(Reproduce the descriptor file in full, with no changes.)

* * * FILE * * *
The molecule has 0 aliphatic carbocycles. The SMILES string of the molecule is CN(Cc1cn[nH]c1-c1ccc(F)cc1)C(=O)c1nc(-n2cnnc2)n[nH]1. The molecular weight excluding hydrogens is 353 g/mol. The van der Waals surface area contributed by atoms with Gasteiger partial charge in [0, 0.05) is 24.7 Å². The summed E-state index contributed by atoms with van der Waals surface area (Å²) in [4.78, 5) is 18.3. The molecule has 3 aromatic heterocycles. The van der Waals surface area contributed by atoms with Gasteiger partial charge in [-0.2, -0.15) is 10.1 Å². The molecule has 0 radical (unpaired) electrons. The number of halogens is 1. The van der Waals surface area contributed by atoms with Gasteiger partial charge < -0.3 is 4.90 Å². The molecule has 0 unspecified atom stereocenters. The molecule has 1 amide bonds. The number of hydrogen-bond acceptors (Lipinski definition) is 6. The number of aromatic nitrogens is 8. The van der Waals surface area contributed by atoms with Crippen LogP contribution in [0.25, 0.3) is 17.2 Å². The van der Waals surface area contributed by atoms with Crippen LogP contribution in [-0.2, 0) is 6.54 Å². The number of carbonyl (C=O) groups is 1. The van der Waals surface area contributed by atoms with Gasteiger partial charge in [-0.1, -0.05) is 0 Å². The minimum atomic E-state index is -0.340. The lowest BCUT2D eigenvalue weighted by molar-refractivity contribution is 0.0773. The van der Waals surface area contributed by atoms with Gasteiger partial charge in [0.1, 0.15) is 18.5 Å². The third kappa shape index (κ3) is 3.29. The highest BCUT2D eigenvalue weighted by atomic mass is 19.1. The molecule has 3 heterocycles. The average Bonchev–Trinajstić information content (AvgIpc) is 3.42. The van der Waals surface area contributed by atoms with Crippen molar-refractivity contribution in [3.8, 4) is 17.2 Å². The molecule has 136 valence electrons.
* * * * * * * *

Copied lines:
The molecule has 0 aliphatic carbocycles. The SMILES string of the molecule is CN(Cc1cn[nH]c1-c1ccc(F)cc1)C(=O)c1nc(-n2cnnc2)n[nH]1. The molecular weight excluding hydrogens is 353 g/mol. The van der Waals surface area contributed by atoms with Gasteiger partial charge in [0, 0.05) is 24.7 Å². The summed E-state index contributed by atoms with van der Waals surface area (Å²) in [4.78, 5) is 18.3. The molecule has 3 aromatic heterocycles. The van der Waals surface area contributed by atoms with Gasteiger partial charge in [-0.2, -0.15) is 10.1 Å². The molecule has 0 radical (unpaired) electrons. The number of halogens is 1. The van der Waals surface area contributed by atoms with Gasteiger partial charge < -0.3 is 4.90 Å². The molecule has 0 unspecified atom stereocenters. The molecule has 1 amide bonds. The number of hydrogen-bond acceptors (Lipinski definition) is 6. The number of aromatic nitrogens is 8. The van der Waals surface area contributed by atoms with Crippen LogP contribution in [0.25, 0.3) is 17.2 Å². The van der Waals surface area contributed by atoms with Crippen LogP contribution in [-0.2, 0) is 6.54 Å². The number of carbonyl (C=O) groups is 1. The van der Waals surface area contributed by atoms with Gasteiger partial charge in [-0.1, -0.05) is 0 Å². The minimum atomic E-state index is -0.340. The lowest BCUT2D eigenvalue weighted by molar-refractivity contribution is 0.0773. The van der Waals surface area contributed by atoms with Gasteiger partial charge in [0.1, 0.15) is 18.5 Å². The third kappa shape index (κ3) is 3.29. The highest BCUT2D eigenvalue weighted by atomic mass is 19.1. The molecule has 3 heterocycles. The average Bonchev–Trinajstić information content (AvgIpc) is 3.42. The van der Waals surface area contributed by atoms with Crippen molar-refractivity contribution in [3.8, 4) is 17.2 Å². The molecule has 136 valence electrons.